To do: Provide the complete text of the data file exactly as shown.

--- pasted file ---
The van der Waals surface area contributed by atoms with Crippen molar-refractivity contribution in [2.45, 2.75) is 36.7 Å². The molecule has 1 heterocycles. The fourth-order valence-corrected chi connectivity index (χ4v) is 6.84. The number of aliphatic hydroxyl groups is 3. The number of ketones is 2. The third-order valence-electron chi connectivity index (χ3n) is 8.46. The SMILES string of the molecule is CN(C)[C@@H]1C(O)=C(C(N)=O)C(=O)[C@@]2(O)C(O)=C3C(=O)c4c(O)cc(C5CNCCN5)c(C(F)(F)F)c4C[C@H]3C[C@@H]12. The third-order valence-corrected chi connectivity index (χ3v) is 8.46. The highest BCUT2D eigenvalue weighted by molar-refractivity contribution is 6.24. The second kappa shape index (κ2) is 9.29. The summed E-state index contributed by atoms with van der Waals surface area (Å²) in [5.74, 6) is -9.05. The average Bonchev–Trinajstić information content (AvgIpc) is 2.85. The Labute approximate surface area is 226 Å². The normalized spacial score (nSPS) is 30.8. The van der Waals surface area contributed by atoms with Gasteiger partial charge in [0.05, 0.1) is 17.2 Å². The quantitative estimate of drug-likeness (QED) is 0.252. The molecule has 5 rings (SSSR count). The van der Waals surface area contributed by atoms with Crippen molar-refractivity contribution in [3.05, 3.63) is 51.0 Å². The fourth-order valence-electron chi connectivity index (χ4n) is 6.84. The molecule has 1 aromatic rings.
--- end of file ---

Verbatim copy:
The van der Waals surface area contributed by atoms with Crippen molar-refractivity contribution in [2.45, 2.75) is 36.7 Å². The molecule has 1 heterocycles. The fourth-order valence-corrected chi connectivity index (χ4v) is 6.84. The number of aliphatic hydroxyl groups is 3. The number of ketones is 2. The third-order valence-electron chi connectivity index (χ3n) is 8.46. The SMILES string of the molecule is CN(C)[C@@H]1C(O)=C(C(N)=O)C(=O)[C@@]2(O)C(O)=C3C(=O)c4c(O)cc(C5CNCCN5)c(C(F)(F)F)c4C[C@H]3C[C@@H]12. The third-order valence-corrected chi connectivity index (χ3v) is 8.46. The highest BCUT2D eigenvalue weighted by molar-refractivity contribution is 6.24. The second kappa shape index (κ2) is 9.29. The summed E-state index contributed by atoms with van der Waals surface area (Å²) in [5.74, 6) is -9.05. The average Bonchev–Trinajstić information content (AvgIpc) is 2.85. The Labute approximate surface area is 226 Å². The normalized spacial score (nSPS) is 30.8. The van der Waals surface area contributed by atoms with Gasteiger partial charge in [0.05, 0.1) is 17.2 Å². The quantitative estimate of drug-likeness (QED) is 0.252. The molecule has 5 rings (SSSR count). The van der Waals surface area contributed by atoms with Crippen molar-refractivity contribution in [3.05, 3.63) is 51.0 Å². The fourth-order valence-electron chi connectivity index (χ4n) is 6.84. The molecule has 1 aromatic rings.